ATLANTA — On Easter morning, a few hours before Michigan's Elite Eight matchup with Florida last Sunday, assistant coach Bacari Alexander approached student manager Jamie Peretzman with an unusual request.
Alexander urgently needed a can of Pringles potato chips.
"I didn't really know how many places would be open Easter Sunday, but I found this shady corner store that happened to be open," Peretzman said. "I wasn't sure what he needed it for, but I brought a can of Pringles back to the locker room."
The purpose of the shopping trip became clearer just before tipoff when Alexander took out the can during his pregame speech and placed a single Pringle on the left shoulder of each Michigan starter. The message was for Michigan to play with a chip on its shoulder, something the Wolverines clearly took to heart in jumping to a 23-5 lead before Florida even knew what happened.
"I came up with the idea because I saw one of the managers in the lobby eating chips, and I had an 'aha' moment," Alexander said. "I thought to myself, if we're going to have any success against Florida, we're going to have to play with a chip on our shoulder, so what a great, corny way to drive that point home."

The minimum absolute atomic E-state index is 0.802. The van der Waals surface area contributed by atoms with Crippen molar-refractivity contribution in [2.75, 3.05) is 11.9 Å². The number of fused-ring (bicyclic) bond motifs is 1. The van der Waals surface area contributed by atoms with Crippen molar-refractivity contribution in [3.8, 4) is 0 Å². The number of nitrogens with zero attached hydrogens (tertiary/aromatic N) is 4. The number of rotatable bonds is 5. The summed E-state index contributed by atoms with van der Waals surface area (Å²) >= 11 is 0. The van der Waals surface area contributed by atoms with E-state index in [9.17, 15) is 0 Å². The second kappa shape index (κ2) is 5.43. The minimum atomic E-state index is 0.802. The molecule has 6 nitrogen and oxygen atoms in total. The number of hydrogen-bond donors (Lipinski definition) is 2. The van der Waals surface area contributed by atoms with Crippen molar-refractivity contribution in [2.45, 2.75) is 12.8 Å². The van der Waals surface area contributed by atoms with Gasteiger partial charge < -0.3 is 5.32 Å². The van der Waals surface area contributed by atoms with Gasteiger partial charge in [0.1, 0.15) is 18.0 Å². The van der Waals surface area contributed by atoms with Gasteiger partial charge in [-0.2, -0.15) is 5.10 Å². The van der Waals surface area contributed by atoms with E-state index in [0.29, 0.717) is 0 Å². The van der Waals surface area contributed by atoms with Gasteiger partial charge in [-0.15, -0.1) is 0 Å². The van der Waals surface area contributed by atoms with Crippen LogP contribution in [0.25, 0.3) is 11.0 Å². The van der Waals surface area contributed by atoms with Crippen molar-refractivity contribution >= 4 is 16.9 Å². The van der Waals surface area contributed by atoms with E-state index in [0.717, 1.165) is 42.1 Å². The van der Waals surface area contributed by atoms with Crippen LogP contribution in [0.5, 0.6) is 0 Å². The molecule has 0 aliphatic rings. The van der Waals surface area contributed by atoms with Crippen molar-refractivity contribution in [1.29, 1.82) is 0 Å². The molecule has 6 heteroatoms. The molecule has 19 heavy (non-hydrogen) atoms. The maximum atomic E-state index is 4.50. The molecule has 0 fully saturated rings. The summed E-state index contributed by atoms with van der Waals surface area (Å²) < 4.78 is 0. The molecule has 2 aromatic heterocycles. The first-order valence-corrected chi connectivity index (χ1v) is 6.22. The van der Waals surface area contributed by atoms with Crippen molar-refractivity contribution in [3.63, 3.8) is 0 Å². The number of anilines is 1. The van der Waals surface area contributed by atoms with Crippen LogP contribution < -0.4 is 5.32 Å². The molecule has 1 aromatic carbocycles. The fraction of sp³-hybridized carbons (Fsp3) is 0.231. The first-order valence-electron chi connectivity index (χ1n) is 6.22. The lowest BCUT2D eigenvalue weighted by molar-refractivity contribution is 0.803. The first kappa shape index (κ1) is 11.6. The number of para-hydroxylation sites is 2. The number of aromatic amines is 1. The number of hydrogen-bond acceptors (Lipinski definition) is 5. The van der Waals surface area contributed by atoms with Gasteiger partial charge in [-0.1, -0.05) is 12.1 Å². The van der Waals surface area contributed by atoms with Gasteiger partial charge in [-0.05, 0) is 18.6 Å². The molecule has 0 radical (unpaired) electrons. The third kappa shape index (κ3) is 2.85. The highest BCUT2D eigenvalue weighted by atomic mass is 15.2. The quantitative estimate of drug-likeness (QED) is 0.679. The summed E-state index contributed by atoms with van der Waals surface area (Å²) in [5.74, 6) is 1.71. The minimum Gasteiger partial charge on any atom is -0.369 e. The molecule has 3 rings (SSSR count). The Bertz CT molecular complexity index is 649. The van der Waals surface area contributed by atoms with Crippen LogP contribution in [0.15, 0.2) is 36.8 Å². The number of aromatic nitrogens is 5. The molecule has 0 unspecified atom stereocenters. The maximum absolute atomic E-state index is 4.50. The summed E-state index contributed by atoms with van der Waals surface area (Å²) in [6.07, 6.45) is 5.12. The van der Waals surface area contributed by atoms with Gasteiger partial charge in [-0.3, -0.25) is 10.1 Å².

If Michigan players got a chuckle out of Alexander's speech, they certainly weren't caught by surprise. The assistant coach has used an array of props to emphasize certain pregame messages in the Wolverines locker room.
Alexander wanted to encourage Michigan to stick together before one game this season, so he asked a handful of players to stand up, then wrapped them in athletic tape. He donned a hard hat and unveiled a maize and blue sledgehammer another game because the Wolverines needed to do the dirty work to win. Before a loss to Ohio State, Alexander produced two game tickets and told his team they were tickets to the "nutcracker."
"He's always coming up with ways to lighten the mood and keep us loose," senior guard Matt Vogrich said. "His personality is pretty funny. He helps us get our mind right and get excited to play basketball."
Alexander wouldn't reveal what he has planned for Saturday's Final Four game against Syracuse, but he did offer a hint: Not surprisingly, it will probably involve making orange juice.
"When you get into the NCAA tournament and the stakes start to raise and the media attention starts to intensify, you have to find something to ease the mood," Alexander said. "One of the approaches we take is allowing our assistant coaches to address the team any way they see fit. One of the things I try to emphasize is to give them something that's not only humorous but also pertains to what we're trying to accomplish."